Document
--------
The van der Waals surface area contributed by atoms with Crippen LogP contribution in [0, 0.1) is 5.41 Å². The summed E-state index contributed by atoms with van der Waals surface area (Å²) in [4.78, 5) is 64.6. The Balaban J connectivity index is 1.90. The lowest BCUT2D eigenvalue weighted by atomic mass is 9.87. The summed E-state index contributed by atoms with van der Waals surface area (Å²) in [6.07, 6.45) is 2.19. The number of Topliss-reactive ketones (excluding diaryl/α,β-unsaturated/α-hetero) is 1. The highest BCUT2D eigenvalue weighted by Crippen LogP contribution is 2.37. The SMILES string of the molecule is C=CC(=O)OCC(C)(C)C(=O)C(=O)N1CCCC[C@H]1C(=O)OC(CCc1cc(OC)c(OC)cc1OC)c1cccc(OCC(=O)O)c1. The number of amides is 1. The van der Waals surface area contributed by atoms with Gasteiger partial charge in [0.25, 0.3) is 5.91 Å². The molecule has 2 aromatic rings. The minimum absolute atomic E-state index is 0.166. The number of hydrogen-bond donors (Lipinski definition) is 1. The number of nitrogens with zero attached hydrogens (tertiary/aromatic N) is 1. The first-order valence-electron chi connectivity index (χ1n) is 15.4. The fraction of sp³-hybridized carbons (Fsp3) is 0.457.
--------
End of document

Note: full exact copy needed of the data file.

The van der Waals surface area contributed by atoms with Crippen LogP contribution in [0, 0.1) is 5.41 Å². The summed E-state index contributed by atoms with van der Waals surface area (Å²) in [4.78, 5) is 64.6. The Balaban J connectivity index is 1.90. The lowest BCUT2D eigenvalue weighted by atomic mass is 9.87. The summed E-state index contributed by atoms with van der Waals surface area (Å²) in [6.07, 6.45) is 2.19. The number of Topliss-reactive ketones (excluding diaryl/α,β-unsaturated/α-hetero) is 1. The highest BCUT2D eigenvalue weighted by Crippen LogP contribution is 2.37. The SMILES string of the molecule is C=CC(=O)OCC(C)(C)C(=O)C(=O)N1CCCC[C@H]1C(=O)OC(CCc1cc(OC)c(OC)cc1OC)c1cccc(OCC(=O)O)c1. The number of amides is 1. The van der Waals surface area contributed by atoms with Gasteiger partial charge in [0.25, 0.3) is 5.91 Å². The molecule has 2 aromatic rings. The minimum absolute atomic E-state index is 0.166. The number of hydrogen-bond donors (Lipinski definition) is 1. The number of nitrogens with zero attached hydrogens (tertiary/aromatic N) is 1. The first-order valence-electron chi connectivity index (χ1n) is 15.4. The fraction of sp³-hybridized carbons (Fsp3) is 0.457.